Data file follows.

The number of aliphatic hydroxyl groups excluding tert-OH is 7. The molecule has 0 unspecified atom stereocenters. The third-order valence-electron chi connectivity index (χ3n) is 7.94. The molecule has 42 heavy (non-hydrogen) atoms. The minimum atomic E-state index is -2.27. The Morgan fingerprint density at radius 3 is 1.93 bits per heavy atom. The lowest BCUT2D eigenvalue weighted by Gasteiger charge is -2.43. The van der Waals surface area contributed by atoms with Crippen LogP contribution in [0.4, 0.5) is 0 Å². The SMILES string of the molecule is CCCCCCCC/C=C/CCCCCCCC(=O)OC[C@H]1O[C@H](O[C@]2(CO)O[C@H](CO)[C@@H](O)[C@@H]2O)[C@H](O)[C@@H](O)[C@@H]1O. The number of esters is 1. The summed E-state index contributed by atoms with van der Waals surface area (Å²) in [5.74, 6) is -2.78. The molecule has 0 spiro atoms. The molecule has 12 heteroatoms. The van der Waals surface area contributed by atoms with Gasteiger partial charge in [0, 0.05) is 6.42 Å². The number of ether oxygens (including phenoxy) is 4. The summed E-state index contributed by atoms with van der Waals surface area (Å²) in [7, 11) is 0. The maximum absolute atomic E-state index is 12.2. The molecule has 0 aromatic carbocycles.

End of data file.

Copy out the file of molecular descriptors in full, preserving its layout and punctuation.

The number of aliphatic hydroxyl groups excluding tert-OH is 7. The molecule has 0 unspecified atom stereocenters. The third-order valence-electron chi connectivity index (χ3n) is 7.94. The molecule has 42 heavy (non-hydrogen) atoms. The minimum atomic E-state index is -2.27. The Morgan fingerprint density at radius 3 is 1.93 bits per heavy atom. The lowest BCUT2D eigenvalue weighted by Gasteiger charge is -2.43. The van der Waals surface area contributed by atoms with Crippen LogP contribution in [0.4, 0.5) is 0 Å². The SMILES string of the molecule is CCCCCCCC/C=C/CCCCCCCC(=O)OC[C@H]1O[C@H](O[C@]2(CO)O[C@H](CO)[C@@H](O)[C@@H]2O)[C@H](O)[C@@H](O)[C@@H]1O. The number of esters is 1. The summed E-state index contributed by atoms with van der Waals surface area (Å²) in [5.74, 6) is -2.78. The molecule has 0 spiro atoms. The molecule has 12 heteroatoms. The van der Waals surface area contributed by atoms with Gasteiger partial charge in [0, 0.05) is 6.42 Å². The number of ether oxygens (including phenoxy) is 4. The summed E-state index contributed by atoms with van der Waals surface area (Å²) in [7, 11) is 0. The maximum absolute atomic E-state index is 12.2. The molecule has 0 aromatic carbocycles.